RUNX1 mutations in acute myeloid leukemia: results from a comprehensive genetic and clinical analysis from the AML study group.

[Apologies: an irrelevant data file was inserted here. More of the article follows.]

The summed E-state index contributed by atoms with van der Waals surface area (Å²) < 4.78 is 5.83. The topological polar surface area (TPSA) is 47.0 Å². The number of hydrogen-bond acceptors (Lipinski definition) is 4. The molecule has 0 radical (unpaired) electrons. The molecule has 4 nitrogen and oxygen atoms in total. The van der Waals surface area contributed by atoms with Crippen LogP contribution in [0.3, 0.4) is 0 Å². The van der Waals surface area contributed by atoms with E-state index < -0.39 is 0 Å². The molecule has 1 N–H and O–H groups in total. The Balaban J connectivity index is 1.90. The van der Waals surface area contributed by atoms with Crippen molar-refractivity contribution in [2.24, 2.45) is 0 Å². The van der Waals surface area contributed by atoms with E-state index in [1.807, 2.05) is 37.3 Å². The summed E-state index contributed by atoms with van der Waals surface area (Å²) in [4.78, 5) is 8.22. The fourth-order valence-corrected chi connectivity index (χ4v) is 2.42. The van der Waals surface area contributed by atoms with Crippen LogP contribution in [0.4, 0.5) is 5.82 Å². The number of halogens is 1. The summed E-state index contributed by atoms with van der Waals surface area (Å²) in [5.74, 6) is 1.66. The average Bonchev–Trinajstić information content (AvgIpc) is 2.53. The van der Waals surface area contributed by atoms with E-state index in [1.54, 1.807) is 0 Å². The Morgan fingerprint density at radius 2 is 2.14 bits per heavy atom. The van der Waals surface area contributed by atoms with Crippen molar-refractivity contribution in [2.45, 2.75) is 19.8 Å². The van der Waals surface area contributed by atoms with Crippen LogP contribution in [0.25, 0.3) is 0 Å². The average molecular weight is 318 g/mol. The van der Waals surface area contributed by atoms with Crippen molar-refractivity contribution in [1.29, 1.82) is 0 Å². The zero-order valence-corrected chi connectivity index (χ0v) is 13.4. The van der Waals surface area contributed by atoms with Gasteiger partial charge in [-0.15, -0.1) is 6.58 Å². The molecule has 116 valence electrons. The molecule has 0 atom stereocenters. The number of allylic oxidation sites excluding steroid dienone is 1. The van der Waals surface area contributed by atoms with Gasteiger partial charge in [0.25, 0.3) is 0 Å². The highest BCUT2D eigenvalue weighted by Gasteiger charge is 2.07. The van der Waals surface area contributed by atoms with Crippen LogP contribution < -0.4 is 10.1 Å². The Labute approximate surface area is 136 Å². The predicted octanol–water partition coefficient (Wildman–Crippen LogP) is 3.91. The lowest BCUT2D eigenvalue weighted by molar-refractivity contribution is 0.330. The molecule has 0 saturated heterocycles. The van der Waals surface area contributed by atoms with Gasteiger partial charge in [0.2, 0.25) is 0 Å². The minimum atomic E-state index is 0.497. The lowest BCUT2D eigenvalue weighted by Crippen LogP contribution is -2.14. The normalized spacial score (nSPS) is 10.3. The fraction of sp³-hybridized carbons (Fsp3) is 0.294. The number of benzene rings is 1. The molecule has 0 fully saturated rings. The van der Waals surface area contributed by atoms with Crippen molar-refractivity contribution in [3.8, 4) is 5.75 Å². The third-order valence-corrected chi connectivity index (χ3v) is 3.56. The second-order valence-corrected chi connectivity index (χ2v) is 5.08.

To evaluate frequency, biologic features, and clinical relevance of RUNX1 mutations in acute myeloid leukemia (AML).Diagnostic samples from 945 patients (age 18 to 60 years) were analyzed for RUNX1 mutations. In a subset of cases (n = 269), microarray gene expression analysis was performed.Fifty-nine RUNX1 mutations were identified in 53 (5.6%) of 945 cases, predominantly in exons 3 (n = 11), 4 (n = 10), and 8 (n = 23). RUNX1 mutations clustered in the intermediate-risk cytogenetic group (46 of 640, 7.2%; cytogenetically normal, 34 of 538, 6.3%), whereas they were less frequent in adverse-risk cytogenetics (five of 109, 4.6%) and absent in core-binding-factor AML (0 of 77) and acute promyelocytic leukemia (0 of 61). RUNX1 mutations were associated with MLL-partial tandem duplications (P = .0007) and IDH1/IDH2 mutations (P = .03), inversely correlated with NPM1 (P< .0001), and in trend with CEBPA (P = .10) mutations. RUNX1 mutations were characterized by a distinct gene expression pattern; this RUNX1 mutation-derived signature was not exclusive for the mutation, but also included mostly adverse-risk AML [eg, 7q-, -7, inv(3), or t(3; 3)]. RUNX1 mutations predicted for resistance to chemotherapy (rates of refractory disease 30% and 19%, P = .047, for RUNX1-mutated and wild-type patients, respectively), as well as inferior event-free survival (EFS; P< .0001), relapse-free survival (RFS, P = .022), and overall survival (P = .051). In multivariable analysis, RUNX1 mutations were an independent prognostic marker for shorter EFS (P = .007). Explorative subgroup analysis revealed that allogeneic hematopoietic stem-cell transplantation had a favorable impact on RFS in RUNX1-mutated patients (P< .0001).AML with RUNX1 mutations are characterized by distinct genetic properties and are associated with resistance to therapy and inferior outcome.